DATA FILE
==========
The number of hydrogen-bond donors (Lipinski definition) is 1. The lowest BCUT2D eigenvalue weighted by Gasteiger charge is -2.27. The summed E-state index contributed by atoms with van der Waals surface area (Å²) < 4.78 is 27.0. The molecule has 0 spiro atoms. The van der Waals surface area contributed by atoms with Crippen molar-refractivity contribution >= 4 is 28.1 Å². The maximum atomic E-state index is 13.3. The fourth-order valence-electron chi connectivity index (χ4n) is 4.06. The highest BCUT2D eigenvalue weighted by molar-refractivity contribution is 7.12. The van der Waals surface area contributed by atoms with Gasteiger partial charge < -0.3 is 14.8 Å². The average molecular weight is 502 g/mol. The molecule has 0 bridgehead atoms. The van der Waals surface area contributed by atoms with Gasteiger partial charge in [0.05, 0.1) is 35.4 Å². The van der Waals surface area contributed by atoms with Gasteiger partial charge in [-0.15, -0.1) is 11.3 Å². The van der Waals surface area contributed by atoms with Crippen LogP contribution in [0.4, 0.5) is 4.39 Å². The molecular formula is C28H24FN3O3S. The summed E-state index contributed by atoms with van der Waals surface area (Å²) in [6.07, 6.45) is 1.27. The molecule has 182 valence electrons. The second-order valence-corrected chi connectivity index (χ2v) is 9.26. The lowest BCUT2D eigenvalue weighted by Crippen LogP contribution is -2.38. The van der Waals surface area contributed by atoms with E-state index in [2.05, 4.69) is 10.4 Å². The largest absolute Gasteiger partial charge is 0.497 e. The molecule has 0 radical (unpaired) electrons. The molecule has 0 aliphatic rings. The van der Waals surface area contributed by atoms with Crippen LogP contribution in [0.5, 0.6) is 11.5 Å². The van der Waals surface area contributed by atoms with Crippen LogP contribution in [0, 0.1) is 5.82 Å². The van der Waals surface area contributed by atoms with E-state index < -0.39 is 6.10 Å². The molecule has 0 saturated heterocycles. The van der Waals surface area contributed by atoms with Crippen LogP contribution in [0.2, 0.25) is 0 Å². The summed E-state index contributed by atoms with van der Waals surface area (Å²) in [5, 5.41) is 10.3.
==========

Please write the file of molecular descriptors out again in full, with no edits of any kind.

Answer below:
The number of hydrogen-bond donors (Lipinski definition) is 1. The lowest BCUT2D eigenvalue weighted by Gasteiger charge is -2.27. The summed E-state index contributed by atoms with van der Waals surface area (Å²) < 4.78 is 27.0. The molecule has 0 spiro atoms. The van der Waals surface area contributed by atoms with Crippen molar-refractivity contribution >= 4 is 28.1 Å². The maximum atomic E-state index is 13.3. The fourth-order valence-electron chi connectivity index (χ4n) is 4.06. The highest BCUT2D eigenvalue weighted by molar-refractivity contribution is 7.12. The van der Waals surface area contributed by atoms with Gasteiger partial charge < -0.3 is 14.8 Å². The average molecular weight is 502 g/mol. The molecule has 0 bridgehead atoms. The van der Waals surface area contributed by atoms with Gasteiger partial charge in [0.05, 0.1) is 35.4 Å². The van der Waals surface area contributed by atoms with Gasteiger partial charge in [-0.15, -0.1) is 11.3 Å². The van der Waals surface area contributed by atoms with Crippen LogP contribution in [0.4, 0.5) is 4.39 Å². The molecular formula is C28H24FN3O3S. The summed E-state index contributed by atoms with van der Waals surface area (Å²) in [6.07, 6.45) is 1.27. The molecule has 182 valence electrons. The second-order valence-corrected chi connectivity index (χ2v) is 9.26. The lowest BCUT2D eigenvalue weighted by Crippen LogP contribution is -2.38. The van der Waals surface area contributed by atoms with E-state index in [2.05, 4.69) is 10.4 Å². The largest absolute Gasteiger partial charge is 0.497 e. The molecule has 0 radical (unpaired) electrons. The molecule has 0 aliphatic rings. The van der Waals surface area contributed by atoms with Crippen LogP contribution in [0.5, 0.6) is 11.5 Å². The van der Waals surface area contributed by atoms with Crippen LogP contribution in [0, 0.1) is 5.82 Å². The van der Waals surface area contributed by atoms with E-state index < -0.39 is 6.10 Å². The molecule has 0 saturated heterocycles. The van der Waals surface area contributed by atoms with Crippen LogP contribution in [0.2, 0.25) is 0 Å². The summed E-state index contributed by atoms with van der Waals surface area (Å²) in [5, 5.41) is 10.3.